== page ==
When Chervolet general manager Pete Estes held a live press conference at Detroit’s Statler-Hilton Hotel in June of 1966, he opened by informing everyone in attendance that they were charter members of the Society for the Elimination of Panthers from the Automotive World. He then promptly assured them this was the first and last meeting of SEPAW. Speculation that Chevrolet’s new pony car would be named Panther was immediately quelled. Estes went into some basic info on a new car from Chevy that would compete with the Ford Mustang. Internally designated XP-836, Chevrolet had chosen the name he was about to reveal to keep with the letter C theme of their other vehicles, such as the Corvair, Chevelle, Chevy II, and Corvette. Then he echoed the new car’s name: Camaro. Asked what it meant, Estes replied, it is “a small, vicious animal that eats Mustangs.”
However, the name actually came from a misreading or an error in a French-English dictionary. Chevrolet merchandising manager Bob Lund and General Motors VP Ed Rollett conceived the name while scanning “Heath’s French and English Dictionary” by James Boïelle and de V. Payen-Payne, printed in 1936. The pair found the word in the book with a definition of “a friend, pal, or comrade.” But Camaro is not a recognized word in French. It is likely it was a mistake in the book for the translation of English comrade and French camarade.
Spelling error or not, the car had a name and multiple factories were retooled to build it. The first non-pilot production Chevrolet Camaro was completed on this day in 1966 at Chevrolet’s Norwood, Ohio, assembly plant. When the car officially went on sale September 29 as a 1967 model, it was immediately successful. Buyers could upgrade from the base 230 ci. inline 6 that made 140 horsepower with nearly any engine in Chevy’s lineup, all the way up to the 396 ci V8 that pumped out 375 horsepower if they opted for the SS package. There were more than 80 factory options available on the coupes and convertibles, and an additional 40 directly through dealerships. Coming in at $2,446 for the 1967 base model, the car sold very well, with 220,906 of them unleashed in its first model year. However, the Camaro wouldn’t outsell the Mustang until 1971.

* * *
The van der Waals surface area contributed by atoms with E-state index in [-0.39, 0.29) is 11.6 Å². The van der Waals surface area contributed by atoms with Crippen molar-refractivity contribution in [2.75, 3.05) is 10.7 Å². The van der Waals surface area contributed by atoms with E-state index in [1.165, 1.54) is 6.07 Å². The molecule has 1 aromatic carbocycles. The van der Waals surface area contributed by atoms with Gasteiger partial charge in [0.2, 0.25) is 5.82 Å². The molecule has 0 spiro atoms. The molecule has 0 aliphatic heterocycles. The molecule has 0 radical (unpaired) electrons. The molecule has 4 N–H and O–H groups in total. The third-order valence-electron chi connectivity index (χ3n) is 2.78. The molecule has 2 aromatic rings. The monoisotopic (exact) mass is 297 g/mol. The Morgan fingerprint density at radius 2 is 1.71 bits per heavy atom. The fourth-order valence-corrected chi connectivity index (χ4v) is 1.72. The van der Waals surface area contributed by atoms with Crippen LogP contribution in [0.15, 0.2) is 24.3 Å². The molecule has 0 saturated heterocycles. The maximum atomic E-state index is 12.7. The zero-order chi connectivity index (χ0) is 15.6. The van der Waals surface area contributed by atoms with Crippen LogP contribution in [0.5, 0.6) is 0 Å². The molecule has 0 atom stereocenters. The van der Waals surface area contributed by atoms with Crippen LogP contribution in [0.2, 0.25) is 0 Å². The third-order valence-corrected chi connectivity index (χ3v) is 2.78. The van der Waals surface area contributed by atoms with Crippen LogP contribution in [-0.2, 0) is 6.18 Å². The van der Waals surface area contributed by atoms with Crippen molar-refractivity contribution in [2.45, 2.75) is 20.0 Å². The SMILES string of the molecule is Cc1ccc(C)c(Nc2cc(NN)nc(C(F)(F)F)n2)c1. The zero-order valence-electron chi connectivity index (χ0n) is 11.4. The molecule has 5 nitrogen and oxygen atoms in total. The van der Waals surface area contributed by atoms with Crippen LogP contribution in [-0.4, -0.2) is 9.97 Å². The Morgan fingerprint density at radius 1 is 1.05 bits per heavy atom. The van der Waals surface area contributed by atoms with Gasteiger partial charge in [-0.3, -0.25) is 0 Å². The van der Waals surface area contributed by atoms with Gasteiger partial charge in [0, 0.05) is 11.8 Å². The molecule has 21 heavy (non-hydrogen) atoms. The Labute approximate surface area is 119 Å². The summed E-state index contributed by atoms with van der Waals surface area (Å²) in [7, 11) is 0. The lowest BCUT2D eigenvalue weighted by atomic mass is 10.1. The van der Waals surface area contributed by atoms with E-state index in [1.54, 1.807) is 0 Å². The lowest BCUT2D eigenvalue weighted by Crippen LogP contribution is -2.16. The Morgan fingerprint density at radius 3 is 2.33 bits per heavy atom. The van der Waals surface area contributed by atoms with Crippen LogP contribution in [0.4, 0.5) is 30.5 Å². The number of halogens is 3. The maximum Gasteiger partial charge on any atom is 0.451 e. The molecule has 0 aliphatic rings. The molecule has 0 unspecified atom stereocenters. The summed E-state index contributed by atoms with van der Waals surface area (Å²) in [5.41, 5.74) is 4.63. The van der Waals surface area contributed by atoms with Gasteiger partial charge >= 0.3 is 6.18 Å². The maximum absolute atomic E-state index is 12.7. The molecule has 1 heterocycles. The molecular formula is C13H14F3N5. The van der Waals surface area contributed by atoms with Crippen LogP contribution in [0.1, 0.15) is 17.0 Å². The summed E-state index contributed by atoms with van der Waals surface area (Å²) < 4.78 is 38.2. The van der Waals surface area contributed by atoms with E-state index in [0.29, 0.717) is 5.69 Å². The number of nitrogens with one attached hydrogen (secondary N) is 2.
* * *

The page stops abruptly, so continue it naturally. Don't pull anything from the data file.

From the first production Chevrolet Camaro in 1967 until being cut in 2002, the pony car lived through four distinct generations. Fortunately, for lovers of things both new and old, the Camaro was reborn in 2009. Now in its sixth generation, the Camaro continues to compete against the Ford Mustang. That is one automotive rivalry this author hopes to never see die.